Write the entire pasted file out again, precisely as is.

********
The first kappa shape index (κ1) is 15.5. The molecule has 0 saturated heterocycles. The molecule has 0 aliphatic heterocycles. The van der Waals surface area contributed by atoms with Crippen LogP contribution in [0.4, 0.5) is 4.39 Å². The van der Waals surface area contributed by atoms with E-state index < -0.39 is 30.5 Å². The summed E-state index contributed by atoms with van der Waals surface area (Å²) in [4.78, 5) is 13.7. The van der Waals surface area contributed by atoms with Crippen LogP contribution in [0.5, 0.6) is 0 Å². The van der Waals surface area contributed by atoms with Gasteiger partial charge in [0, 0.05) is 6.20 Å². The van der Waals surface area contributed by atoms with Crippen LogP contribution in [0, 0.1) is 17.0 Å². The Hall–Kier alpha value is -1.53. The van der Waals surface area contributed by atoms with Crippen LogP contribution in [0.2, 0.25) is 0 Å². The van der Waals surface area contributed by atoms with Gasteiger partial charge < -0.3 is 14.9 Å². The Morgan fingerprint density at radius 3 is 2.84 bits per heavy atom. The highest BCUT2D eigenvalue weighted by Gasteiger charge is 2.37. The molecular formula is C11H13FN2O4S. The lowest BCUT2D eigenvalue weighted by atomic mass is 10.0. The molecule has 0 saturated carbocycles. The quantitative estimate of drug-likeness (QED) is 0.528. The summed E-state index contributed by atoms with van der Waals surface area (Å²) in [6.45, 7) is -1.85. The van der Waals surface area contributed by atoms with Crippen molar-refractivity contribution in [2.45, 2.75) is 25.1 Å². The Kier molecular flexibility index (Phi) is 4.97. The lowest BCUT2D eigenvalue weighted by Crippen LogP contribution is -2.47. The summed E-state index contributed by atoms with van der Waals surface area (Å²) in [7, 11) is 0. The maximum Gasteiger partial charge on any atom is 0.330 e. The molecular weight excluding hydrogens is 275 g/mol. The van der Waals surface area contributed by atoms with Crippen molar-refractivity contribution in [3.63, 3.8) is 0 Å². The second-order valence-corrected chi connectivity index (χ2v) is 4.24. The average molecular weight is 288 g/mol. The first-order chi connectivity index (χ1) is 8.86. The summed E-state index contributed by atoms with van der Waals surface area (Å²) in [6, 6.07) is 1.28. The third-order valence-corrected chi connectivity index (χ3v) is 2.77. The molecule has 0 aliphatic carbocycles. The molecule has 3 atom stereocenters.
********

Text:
The first kappa shape index (κ1) is 15.5. The molecule has 0 saturated heterocycles. The molecule has 0 aliphatic heterocycles. The van der Waals surface area contributed by atoms with Crippen LogP contribution in [0.4, 0.5) is 4.39 Å². The van der Waals surface area contributed by atoms with E-state index < -0.39 is 30.5 Å². The summed E-state index contributed by atoms with van der Waals surface area (Å²) in [4.78, 5) is 13.7. The van der Waals surface area contributed by atoms with Crippen LogP contribution in [0.5, 0.6) is 0 Å². The van der Waals surface area contributed by atoms with Gasteiger partial charge in [0, 0.05) is 6.20 Å². The van der Waals surface area contributed by atoms with Crippen LogP contribution in [0, 0.1) is 17.0 Å². The Hall–Kier alpha value is -1.53. The van der Waals surface area contributed by atoms with Crippen LogP contribution in [0.2, 0.25) is 0 Å². The van der Waals surface area contributed by atoms with Gasteiger partial charge < -0.3 is 14.9 Å². The Morgan fingerprint density at radius 3 is 2.84 bits per heavy atom. The highest BCUT2D eigenvalue weighted by Gasteiger charge is 2.37. The molecular formula is C11H13FN2O4S. The lowest BCUT2D eigenvalue weighted by atomic mass is 10.0. The molecule has 0 saturated carbocycles. The quantitative estimate of drug-likeness (QED) is 0.528. The summed E-state index contributed by atoms with van der Waals surface area (Å²) in [6.45, 7) is -1.85. The van der Waals surface area contributed by atoms with Crippen molar-refractivity contribution in [2.45, 2.75) is 25.1 Å². The Kier molecular flexibility index (Phi) is 4.97. The lowest BCUT2D eigenvalue weighted by Crippen LogP contribution is -2.47. The summed E-state index contributed by atoms with van der Waals surface area (Å²) in [7, 11) is 0. The maximum Gasteiger partial charge on any atom is 0.330 e. The molecular weight excluding hydrogens is 275 g/mol. The van der Waals surface area contributed by atoms with Crippen molar-refractivity contribution in [3.63, 3.8) is 0 Å². The second-order valence-corrected chi connectivity index (χ2v) is 4.24. The average molecular weight is 288 g/mol. The first-order chi connectivity index (χ1) is 8.86. The summed E-state index contributed by atoms with van der Waals surface area (Å²) in [6, 6.07) is 1.28. The third-order valence-corrected chi connectivity index (χ3v) is 2.77. The molecule has 0 aliphatic carbocycles. The molecule has 3 atom stereocenters.